Are you always running late for…everything?
The fact that you are reading this piece implies that you are ready to hold yourself accountable, which is a positive step in the right direction.
To solve the dilemma of being habitually late, you have to really think deeply about your attitude to time and get to root of why you are habitually late.
A chronically late person is constantly rushing towards the door, appears stressed and out of control. This is hardly a situation anyone would want to be in everyday. To the people kept waiting, you give the impression that they are either not important enough for you to show up on time or you do not value your job.
Even in school, students get reprimanded by school authorities when they show up late. Showing up late for work can however have dire consequences. You could get passed up for promotion opportunities or excluded from key projects for this reason. More often than not, habitual tardiness gives the impression that you do not like your job.
So, what can you do about it?
As a first step to positive improvement, be honest about how thin you can spread yourself in the mornings as well as how long it will take you to complete the things you have to do before you set out for work.
Penelope Trunk in her article, 5 Ways to stop being late, offers the following key advice:
- Learn to say “no” to people if you have to be somewhere else and they are holding you up.
- Always assume an activity will take longer than you have planned and allow for extra time.
Lateness is a habit that develops from youth - from being late to school to being late everyday to work. According to Diana DeLonzor, cited in this Huffington post piece, most people who run late are not doing so because they are rude or inconsiderate; They actually do make efforts to arrive on time but just never do. Here are some points from Diana DeLonzor:
- Understand how long it really takes to get certain things done and adjust your alarm accordingly - Don’t be overoptimistic about time. If in one day, your trip to work took about 10 minutes, it does not mean that is the average amount of time it will take everyday.
- Understand the benefits of being early - Being on time gives people the impression that you are in control, are responsible and respect company time.
- Don’t try to achieve too much within the limited time you have - there’s only so much you can do within the time you have to get ready for work and you need to evaluate that and make changes to your plans for the morning.
- Avoid split second timing - Train yourself to being 10 minutes early as opposed to arriving 30 minutes later.
Other steps you can take to effect a lasting change are discussed below:
- Set an alarm. If you have a hard time waking up on your own, set an alarm. When you do, set allowances. Most people hate being awakened when they are still in dreamland. For those that work however, time dictates when they should wake up. So, if you should be at work by eight in the morning, set the alarm at least hours before that. Allow sufficient time for commute, breakfast, bath and dressing up. If you have the habit of doing things in slow motion, being groggy or having heavy feet leading up to the bathroom, include an allowance for that. Make allowances for necessary things or activities but never for snooze time.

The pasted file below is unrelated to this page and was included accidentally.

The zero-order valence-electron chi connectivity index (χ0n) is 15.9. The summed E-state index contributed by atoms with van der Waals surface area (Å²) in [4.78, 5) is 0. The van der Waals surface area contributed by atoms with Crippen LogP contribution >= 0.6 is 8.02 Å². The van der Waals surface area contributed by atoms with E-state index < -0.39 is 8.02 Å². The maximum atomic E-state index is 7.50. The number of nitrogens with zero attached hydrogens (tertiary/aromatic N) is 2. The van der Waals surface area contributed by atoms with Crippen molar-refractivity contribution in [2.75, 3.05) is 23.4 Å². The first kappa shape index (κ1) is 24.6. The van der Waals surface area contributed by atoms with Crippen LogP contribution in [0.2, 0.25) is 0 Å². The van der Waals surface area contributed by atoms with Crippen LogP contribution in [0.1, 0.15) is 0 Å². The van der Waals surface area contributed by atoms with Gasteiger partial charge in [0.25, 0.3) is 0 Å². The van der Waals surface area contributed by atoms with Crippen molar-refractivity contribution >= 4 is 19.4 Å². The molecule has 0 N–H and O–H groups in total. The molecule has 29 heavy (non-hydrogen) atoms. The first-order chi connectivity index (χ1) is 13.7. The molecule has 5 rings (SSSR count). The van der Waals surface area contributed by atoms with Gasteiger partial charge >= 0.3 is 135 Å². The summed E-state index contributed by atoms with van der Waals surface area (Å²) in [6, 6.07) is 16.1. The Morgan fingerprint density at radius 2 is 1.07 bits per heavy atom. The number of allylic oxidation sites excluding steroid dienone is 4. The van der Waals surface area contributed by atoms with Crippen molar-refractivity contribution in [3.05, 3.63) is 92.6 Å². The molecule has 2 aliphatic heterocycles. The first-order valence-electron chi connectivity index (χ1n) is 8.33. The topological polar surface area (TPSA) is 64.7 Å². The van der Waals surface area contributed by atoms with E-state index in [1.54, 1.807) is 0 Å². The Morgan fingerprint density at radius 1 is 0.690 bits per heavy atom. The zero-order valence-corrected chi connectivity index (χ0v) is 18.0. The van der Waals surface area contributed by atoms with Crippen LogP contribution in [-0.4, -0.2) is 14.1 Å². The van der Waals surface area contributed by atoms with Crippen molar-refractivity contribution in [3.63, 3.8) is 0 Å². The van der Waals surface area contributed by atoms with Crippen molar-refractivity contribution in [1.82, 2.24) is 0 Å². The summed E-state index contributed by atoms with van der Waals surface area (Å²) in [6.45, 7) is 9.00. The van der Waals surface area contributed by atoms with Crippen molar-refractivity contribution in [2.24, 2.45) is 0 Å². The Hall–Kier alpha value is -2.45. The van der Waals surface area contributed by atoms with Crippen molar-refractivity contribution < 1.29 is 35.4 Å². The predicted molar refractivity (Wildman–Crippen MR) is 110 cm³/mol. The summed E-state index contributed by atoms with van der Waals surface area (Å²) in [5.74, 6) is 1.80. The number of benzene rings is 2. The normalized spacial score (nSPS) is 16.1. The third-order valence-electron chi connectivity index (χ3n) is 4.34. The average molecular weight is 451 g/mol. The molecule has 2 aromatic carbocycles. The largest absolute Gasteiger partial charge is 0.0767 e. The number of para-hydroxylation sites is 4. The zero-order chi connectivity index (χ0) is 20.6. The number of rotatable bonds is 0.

- Do not go to bed late. There are two sides to this argument. Partying late into the night with booze to put you to sleep should only happen if you can still wake up refreshed and rejuvenated when the alarm rings. On the other hand, if partying will only result in a splitting headache in the morning and tempt you to take the day off, perhaps you should avoid it altogether. Even if you make it to work, your productivity may suffer.
- Make preparations beforehand. If you brought home some work the previous day and want to make sure that you complete it before the next day, have them ready before going to bed. Remember when you were still a student? It's typically more effective to get your assignments done and packed in your bags the night before. This also holds true for your outfit. This way, you don’t end up spending extra time gathering your things in the morning or forgetting key items and then having to rush back.
- Provide a permanent place for items you need to set out. You might want to have them near your bedside, a dresser, fireplace mantle or console table near the doorway where you can find them easily. You could also install a key hanger conveniently near the door for easy access so you don’t waste valuable time looking for your keys.
- Schedule chores for nighttime if they need to be done daily. Chores like washing dishes or doing the laundry can be done at night. Heavier chores should be lined up for weekends.
- Find the shortest or least time-consuming way to work. If you take the main road to work, you might get stuck in traffic. Find other routes, like alleys and small streets to get you from your house to work quickly. You could also consider commuting. Depending on the circumstances, you may find that commuting to work takes less time than driving your own car. This way, you also contribute less carbon dioxide into the atmosphere.
Getting early to work involves making a conscious and habitual effort to prioritise and stay ahead of time. You won’t get there in one day, however. Everytime you get to work late, ask yourself what you could have done to prevent it and then take active steps to prevent it from happening again.
Picture Attribution: "Busy Young Man Using Mobile" by David Castillo Dominici/Freedigitalphotos.net